When it comes to your health, an ounce of prevention really is worth a pound of cure. This is especially true when it comes to your heart health, given that a strong, thriving cardiovascular system is the very foundation of physical wellness and vitality.

That’s the central philosophy behind preventive cardiac care, a subspecialty of cardiovascular medicine that aims to reduce your risk of developing the most common chronic illness — and the leading cause of mortality — in the United States: heart disease.

Board-certified nurse practitioner Eliza Codd, ARNP, FNP-BC, AG-ACNP-BC, CLS, and our expert team at Woodlands Vein Center & Preventative Medicine Clinic are pleased to offer a full scope of preventive cardiology services for patients in and around Shenandoah, Texas.

Here, we discuss the enormous and far-reaching toll that heart disease takes on individuals as well as society — and explain how preventive cardiac care can save both your money and your life.

Basic facts about heart disease

Heart disease is an umbrella medical term for various chronic heart disorders. The most common form of heart disease in the U.S. is coronary artery disease (CAD), a condition that causes decreased blood flow to the heart, setting the stage for a potential heart attack or sudden cardiac arrest.

For most people, heart disease is fully preventable with heart-healthy living. The three most significant risk factors for heart disease are:

Nearly one in two Americans (47%) have at least one of these three major risk factors. Several other common health conditions and lifestyle choices can compound your heart disease risk, including:

  • Uncontrolled diabetes
  • Being overweight or obese
  • Unhealthy eating patterns
  • Lack of physical activity
  • Excessive alcohol intake

Common mental health concerns — from chronically high stress levels and uncontrolled anxiety to mood disorders (i.e., depression, bipolar disorder) and unprocessed trauma — can also stress your heart and take you another step closer to heart disease.

Heart disease statistics and costs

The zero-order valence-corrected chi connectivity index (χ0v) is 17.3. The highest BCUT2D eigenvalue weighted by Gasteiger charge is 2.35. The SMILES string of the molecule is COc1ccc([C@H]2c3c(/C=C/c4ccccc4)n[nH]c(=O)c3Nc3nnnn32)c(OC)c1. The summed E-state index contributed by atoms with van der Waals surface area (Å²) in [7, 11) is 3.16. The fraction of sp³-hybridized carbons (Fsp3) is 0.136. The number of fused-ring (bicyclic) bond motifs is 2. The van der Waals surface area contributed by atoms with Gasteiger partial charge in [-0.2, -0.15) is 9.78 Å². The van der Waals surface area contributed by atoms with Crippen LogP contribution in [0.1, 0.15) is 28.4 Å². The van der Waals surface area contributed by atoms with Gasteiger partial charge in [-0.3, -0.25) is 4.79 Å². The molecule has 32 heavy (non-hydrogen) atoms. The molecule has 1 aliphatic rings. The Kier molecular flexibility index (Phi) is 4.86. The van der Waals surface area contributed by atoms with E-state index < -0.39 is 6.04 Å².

Before we dive into specific heart disease statistics and health care costs, we’d like to point out that an astounding 90% of the nation’s annual health care expenditures is used to fund the treatment of people with chronic and mental health conditions.

Heart disease is a major contributor to this cost: One in six health care dollars spent in the U.S. annually goes to heart disease treatment. Every year, heart disease:

  • Causes about 1.5 million heart attacks and strokes
  • Leads to over 877,500 deaths (one in three deaths)
  • Kills more people than cancer, respiratory diseases, and accidents combined
  • Costs the U.S. health care system over $216 billion
  • Costs over $147 billion in lost productivity nationally

These costs filter down to the individual level, too, of course. Medications to manage heart disease cost money, as do the surgical treatments that may be required as it advances.

For example, annual medical costs for people with hypertension are up to $2,500 higher than they are for those with healthy blood pressure levels, mostly due to medication costs.

A recent study shows that direct medical costs for people with established heart disease are about $19,000 per year, with inpatient (hospitalization) costs accounting for nearly 43%, or over $8,100, of the total annual figure.

Cardiovascular interventions and treatment techniques may be more advanced than ever before, but they’re also expensive: The average cost for a heart operation is about $85,000.

Preventive cardiac care benefits

Living with heart disease can take a heavy toll on your health — this is why it remains the leading cause of death for American men and women across most racial and ethnic groups. Fortunately, most forms of heart disease are also preventable.

Preventive cardiac care focuses on lowering your heart disease risk as well as your chances of having a first heart attack or stroke — thereby reducing your annual health care costs, too. If you’ve already been diagnosed with cardiovascular disease, preventive cardiology works to slow or stop its progression.

Preventive cardiac care has two objectives: To fully assess your cardiovascular risk factors, and to create a comprehensive plan of action that actively mitigates that risk.

This includes getting you on track with regular physical exams, blood pressure checks, blood lipid screenings, and diabetes screenings as well as helping you lose weight, get more active, establish healthier eating patterns, stop smoking, and manage other chronic conditions.

Ready to improve your heart health and save money? We can help. To learn more about our preventive cardiac care services, call our office in Shenandoah, Texas, today, or use our easy online booking feature to schedule an appointment any time.

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